Saturday, April 4, 2015

Free and Open-Source Software

Imagine you discovered how to make a delicious cake. You are the only person in the world who knows how to make it. It is so tasty that you could make a fortune selling it. What would you do?

If the first thought that came to your mind is to start a bakery and make profit out of selling the cake, think again.

There would have been one point in your life when you did not know what a cake is. From that point, all your knowledge about cakes came from people around you. Sure, you made a discovery with your own effort, but the world empowered you to make that discovery.

Now imagine, instead of making profit out of the cake, you let the recipe out. You let everyone in the world know how to make your cake. Suddenly, you are making a lot of people happy.

Slowly, others modify your recipe to make even better cakes. Even you enjoy the new variations. And the whole world is grateful to you. You are immensely satisfied.

But the world is not fair. Sometimes the world goes for less tasty, but heavily advertised cakes with top-secret recipes. And you wilt away into oblivion while the world conveniently forgets about your beautiful contribution to the world. The picture isn't so rosy, is it?

Image: "Free Software" by user ryyo on flickr

Replace the cake with software and you just read a small introduction to the Free and Open-Source Software (FOSS) philosophy.

If FOSS, "anyone is freely licensed to use, copy, study, and change the software in any way, and the source code is openly shared so that people are encouraged to voluntarily improve the design of the software."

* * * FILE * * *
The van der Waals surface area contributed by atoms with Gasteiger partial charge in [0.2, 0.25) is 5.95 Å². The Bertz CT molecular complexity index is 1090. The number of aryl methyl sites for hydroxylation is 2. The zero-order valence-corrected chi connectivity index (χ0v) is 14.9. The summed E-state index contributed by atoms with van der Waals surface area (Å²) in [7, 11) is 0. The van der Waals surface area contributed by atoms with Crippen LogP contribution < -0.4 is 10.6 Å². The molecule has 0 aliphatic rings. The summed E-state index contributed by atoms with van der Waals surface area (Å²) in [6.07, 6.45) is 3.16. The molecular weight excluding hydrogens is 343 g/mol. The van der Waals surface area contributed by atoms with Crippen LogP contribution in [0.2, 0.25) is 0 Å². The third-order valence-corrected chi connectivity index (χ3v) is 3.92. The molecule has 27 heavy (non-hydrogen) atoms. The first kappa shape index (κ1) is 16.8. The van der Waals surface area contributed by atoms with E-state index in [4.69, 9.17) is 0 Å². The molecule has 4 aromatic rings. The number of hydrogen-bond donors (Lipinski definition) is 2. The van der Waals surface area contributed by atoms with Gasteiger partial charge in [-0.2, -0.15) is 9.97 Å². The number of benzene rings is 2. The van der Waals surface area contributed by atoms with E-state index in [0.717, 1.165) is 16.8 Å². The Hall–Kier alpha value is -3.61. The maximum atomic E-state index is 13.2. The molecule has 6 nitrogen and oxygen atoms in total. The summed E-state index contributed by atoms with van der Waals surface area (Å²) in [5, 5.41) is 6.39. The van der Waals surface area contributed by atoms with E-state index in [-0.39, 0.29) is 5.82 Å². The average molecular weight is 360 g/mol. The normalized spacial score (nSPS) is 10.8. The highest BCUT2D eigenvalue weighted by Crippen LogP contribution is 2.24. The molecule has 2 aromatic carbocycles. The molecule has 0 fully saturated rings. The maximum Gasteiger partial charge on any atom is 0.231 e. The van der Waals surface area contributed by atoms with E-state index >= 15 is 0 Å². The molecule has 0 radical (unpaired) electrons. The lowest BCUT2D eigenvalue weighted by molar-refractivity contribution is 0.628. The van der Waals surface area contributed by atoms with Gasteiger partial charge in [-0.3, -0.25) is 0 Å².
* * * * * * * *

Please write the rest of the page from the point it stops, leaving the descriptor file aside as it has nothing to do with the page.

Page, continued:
Creating such software most often does not bring economic prosperity to the developer (the person or group who creates the software). But to a large extent, they always enjoy the satisfaction that is obtained from people's appreciation of what they have made. Also, the world gains so much because others can make contributions (extra features, fixing security bugs), which will again benefit everyone using the software.

But we do not code, what can we do? We can not be a cruel world. We can support this cooperative culture and appreciate the effort of those developers who are willing to share, learn, and create better products that we all use daily to make our lives easier.

Here is a list of most common FOSS packages for you to use.
Mozilla Firefox - for browsing
GIMP - for photo editing
Libre Office - for word processing, spreadsheet, presentations, etc.
VLC - for playing media files
7-zip - for file compression
(compiled from) Wikipedia - for sharing knowledge!

(ɔ)  Copyleft (No rights reserved)

If you like what you're reading, subscribe!

Get posts via email:

No comments :

One more time, subscribe via email: